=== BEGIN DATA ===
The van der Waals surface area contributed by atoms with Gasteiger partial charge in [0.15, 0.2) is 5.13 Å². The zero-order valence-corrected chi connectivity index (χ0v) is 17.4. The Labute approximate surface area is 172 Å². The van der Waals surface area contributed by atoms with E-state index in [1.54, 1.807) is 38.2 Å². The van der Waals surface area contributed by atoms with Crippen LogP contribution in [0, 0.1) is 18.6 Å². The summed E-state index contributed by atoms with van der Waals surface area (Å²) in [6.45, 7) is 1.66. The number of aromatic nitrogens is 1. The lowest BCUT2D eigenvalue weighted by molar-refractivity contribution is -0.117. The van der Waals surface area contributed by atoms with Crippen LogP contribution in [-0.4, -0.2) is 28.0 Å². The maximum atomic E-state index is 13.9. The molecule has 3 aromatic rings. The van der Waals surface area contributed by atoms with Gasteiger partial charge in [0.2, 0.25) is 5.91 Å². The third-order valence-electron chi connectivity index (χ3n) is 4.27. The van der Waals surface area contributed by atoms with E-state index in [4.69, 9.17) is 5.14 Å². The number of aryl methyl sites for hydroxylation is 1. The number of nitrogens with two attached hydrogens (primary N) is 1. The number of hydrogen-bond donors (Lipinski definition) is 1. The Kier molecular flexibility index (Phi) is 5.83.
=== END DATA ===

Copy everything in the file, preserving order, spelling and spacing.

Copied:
The van der Waals surface area contributed by atoms with Gasteiger partial charge in [0.15, 0.2) is 5.13 Å². The zero-order valence-corrected chi connectivity index (χ0v) is 17.4. The Labute approximate surface area is 172 Å². The van der Waals surface area contributed by atoms with E-state index in [1.54, 1.807) is 38.2 Å². The van der Waals surface area contributed by atoms with Crippen LogP contribution in [0, 0.1) is 18.6 Å². The summed E-state index contributed by atoms with van der Waals surface area (Å²) in [6.45, 7) is 1.66. The number of aromatic nitrogens is 1. The lowest BCUT2D eigenvalue weighted by molar-refractivity contribution is -0.117. The van der Waals surface area contributed by atoms with Crippen LogP contribution in [-0.4, -0.2) is 28.0 Å². The maximum atomic E-state index is 13.9. The molecule has 3 aromatic rings. The van der Waals surface area contributed by atoms with Gasteiger partial charge in [0.2, 0.25) is 5.91 Å². The third-order valence-electron chi connectivity index (χ3n) is 4.27. The van der Waals surface area contributed by atoms with E-state index in [4.69, 9.17) is 5.14 Å². The number of aryl methyl sites for hydroxylation is 1. The number of nitrogens with two attached hydrogens (primary N) is 1. The number of hydrogen-bond donors (Lipinski definition) is 1. The Kier molecular flexibility index (Phi) is 5.83.